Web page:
CFO Sood is happy too. PVR’s Luxury Collection is helping the company increase its average ticket price and F&B spend per head. “Elsewhere in the world, luxury cinemas lose money as costs are very high. We have been able to crack the code and generate margins that are similar to other formats,” says Sood.

F&B is a focus area not just at Director’s Cut but across all formats. There are good reasons for this. Says Palliere, “We have no control over the film. Its quality is subjective. Good F&B options will ensure that customers still have a good overall experience even if the movie is not up to their expectation.” The company invests a lot to identify what sells where and tries to push out unique products in different locations. Its F&B spend per patron has risen from Rs 40 in 2011-12 to Rs 72 in 2015-16, and it even acquired gourmet popcorn brand 4700BC last year.

The next show: PVR's game plan to consolidate its pole position

The formula seems to have worked as F&B spend as a percentage of average ticket price has increased from 25 percent in 2010-11 to 38 percent in 2015-16. At 25 percent, it is also the second-biggest revenue earner for the company after tickets (64 percent) and way ahead of advertisements (11 percent).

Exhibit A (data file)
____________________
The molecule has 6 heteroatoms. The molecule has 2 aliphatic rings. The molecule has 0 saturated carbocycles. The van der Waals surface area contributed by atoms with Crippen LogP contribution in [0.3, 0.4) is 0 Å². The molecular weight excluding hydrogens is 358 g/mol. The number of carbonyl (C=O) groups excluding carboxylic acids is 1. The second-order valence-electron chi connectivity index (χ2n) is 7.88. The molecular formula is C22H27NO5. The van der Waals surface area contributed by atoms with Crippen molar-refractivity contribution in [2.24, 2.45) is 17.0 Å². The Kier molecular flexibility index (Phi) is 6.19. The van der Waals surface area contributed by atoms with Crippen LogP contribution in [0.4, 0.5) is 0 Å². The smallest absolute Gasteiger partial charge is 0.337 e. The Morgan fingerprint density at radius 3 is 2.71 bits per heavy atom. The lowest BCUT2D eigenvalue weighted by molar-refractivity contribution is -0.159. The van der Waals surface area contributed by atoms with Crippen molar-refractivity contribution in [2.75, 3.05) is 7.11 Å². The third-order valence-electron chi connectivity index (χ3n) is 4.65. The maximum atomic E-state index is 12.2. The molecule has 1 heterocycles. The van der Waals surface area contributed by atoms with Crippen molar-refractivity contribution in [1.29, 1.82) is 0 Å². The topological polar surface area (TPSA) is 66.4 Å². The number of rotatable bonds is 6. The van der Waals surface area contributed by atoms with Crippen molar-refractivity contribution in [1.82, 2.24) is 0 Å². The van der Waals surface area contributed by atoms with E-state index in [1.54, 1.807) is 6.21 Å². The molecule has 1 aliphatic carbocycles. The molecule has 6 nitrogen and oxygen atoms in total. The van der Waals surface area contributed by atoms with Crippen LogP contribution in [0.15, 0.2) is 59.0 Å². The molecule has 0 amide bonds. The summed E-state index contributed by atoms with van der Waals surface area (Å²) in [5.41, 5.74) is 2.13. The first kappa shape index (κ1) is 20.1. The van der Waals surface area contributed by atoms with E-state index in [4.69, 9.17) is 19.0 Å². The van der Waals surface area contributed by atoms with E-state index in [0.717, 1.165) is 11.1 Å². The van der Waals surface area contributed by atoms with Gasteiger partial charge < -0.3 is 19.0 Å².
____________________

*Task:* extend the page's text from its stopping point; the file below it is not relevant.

Sood admits that F&B sold at PVR theatres are expensive. “We do not recover ours costs from tickets. It is only from F&B that we recover them fully,” he says. “We want to grow F&B faster in the next five years. We want to get it to 50 percent of the average ticket price.” (Internationally it is as high as 59 percent.) In its August 2016 research report, Edelweiss has said that “it remains enthused by PVR’s pricing power with regard to average ticket price, F&B and advertising”. “We expect the company to be a key beneficiary of a possible uptick in urban consumption.”